Seriously, I really wish I was able to get down to NYC for this party, I’m sure it would be a blast.. I’ve followed you since the beginning, posted sometimes, got a postcard (yeah!)..
    You’ll have to keep posting for a month after just talking about your thoughts post-trip!

    Darcy

    Posted by .(JavaScript must be enabled to view this email address)  on  01/09  at  07:57 PM


  • DARCY:  Really, I thought that one out before typing it.  Usually people say, “I did absolutely nothing all day;” I simply negated it.

    Posted by .(JavaScript must be enabled to view this email address)  on  01/10  at  06:57 AM


  • I wish I could come to, but even with JetsGo, NYC is just out of reach.

    Posted by .(JavaScript must be enabled to view this email address)  on  01/10  at  04:23 PM


  • TDOT - After the Day 503 trailer is released, you’d be foolish not to come…

    Posted by .(JavaScript must be enabled to view this email address)  on  01/10  at  04:54 PM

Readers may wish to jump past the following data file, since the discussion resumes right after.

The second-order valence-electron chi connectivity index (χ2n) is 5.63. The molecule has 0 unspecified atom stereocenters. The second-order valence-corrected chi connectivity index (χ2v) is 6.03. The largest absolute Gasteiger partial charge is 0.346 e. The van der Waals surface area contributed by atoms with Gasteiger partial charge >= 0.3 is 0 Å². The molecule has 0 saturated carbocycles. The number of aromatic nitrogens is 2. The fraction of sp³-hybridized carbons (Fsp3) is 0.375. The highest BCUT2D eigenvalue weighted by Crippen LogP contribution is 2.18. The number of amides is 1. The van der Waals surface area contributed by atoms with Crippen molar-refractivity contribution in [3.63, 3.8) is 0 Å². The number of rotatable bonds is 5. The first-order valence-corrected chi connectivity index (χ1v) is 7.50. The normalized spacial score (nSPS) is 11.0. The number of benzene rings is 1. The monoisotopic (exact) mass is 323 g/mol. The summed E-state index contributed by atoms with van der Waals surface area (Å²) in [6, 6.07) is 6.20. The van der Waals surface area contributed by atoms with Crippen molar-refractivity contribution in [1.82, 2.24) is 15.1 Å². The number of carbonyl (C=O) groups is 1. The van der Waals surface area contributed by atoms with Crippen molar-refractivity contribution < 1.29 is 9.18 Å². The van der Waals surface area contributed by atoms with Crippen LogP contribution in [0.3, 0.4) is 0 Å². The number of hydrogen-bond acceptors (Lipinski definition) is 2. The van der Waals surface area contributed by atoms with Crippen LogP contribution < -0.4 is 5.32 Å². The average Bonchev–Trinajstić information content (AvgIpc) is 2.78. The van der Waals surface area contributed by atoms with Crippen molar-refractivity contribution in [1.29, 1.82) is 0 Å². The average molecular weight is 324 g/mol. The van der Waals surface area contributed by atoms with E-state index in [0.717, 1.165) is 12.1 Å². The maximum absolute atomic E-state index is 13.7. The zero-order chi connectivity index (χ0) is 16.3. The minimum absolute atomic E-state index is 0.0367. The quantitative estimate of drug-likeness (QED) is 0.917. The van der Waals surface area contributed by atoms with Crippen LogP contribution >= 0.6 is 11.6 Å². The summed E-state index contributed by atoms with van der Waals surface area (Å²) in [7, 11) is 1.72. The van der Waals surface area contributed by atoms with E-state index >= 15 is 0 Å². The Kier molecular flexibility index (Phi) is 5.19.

• Would you “pitty” me whilst wearing excessive gold jewlery?

    Posted by .(JavaScript must be enabled to view this email address)  on  01/10  at  06:29 PM


  • nah unlike Mr. T i don’t wear any jewelry except a watch…

    Posted by .(JavaScript must be enabled to view this email address)  on  01/10  at  06:35 PM


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This blog post is one of over 500 travel dispatches from the trip blog, "The Global Trip 2004: Sixteen Months Around The World (Or Until Money Runs Out, Whichever Comes First)," originally hosted by BootsnAll.com. It chronicled a trip around the world from October 2003 to March 2005, which encompassed travel through thirty-seven countries in North America, South America, Africa, Europe, and Asia. It was this blog that "started it all," where Erik evolved and honed his style of travel blogging — it starts to come into focus around the time he arrives in Africa.

Praised and recommended by USA Today, RickSteves.com, and readers of BootsnAll and Lonely Planet's Thorn Tree, The Global Trip blog was selected by the editors of PC Magazine for the "Top 100 Sites You Didn't Know You Couldn't Live Without" (in the travel category) in 2005.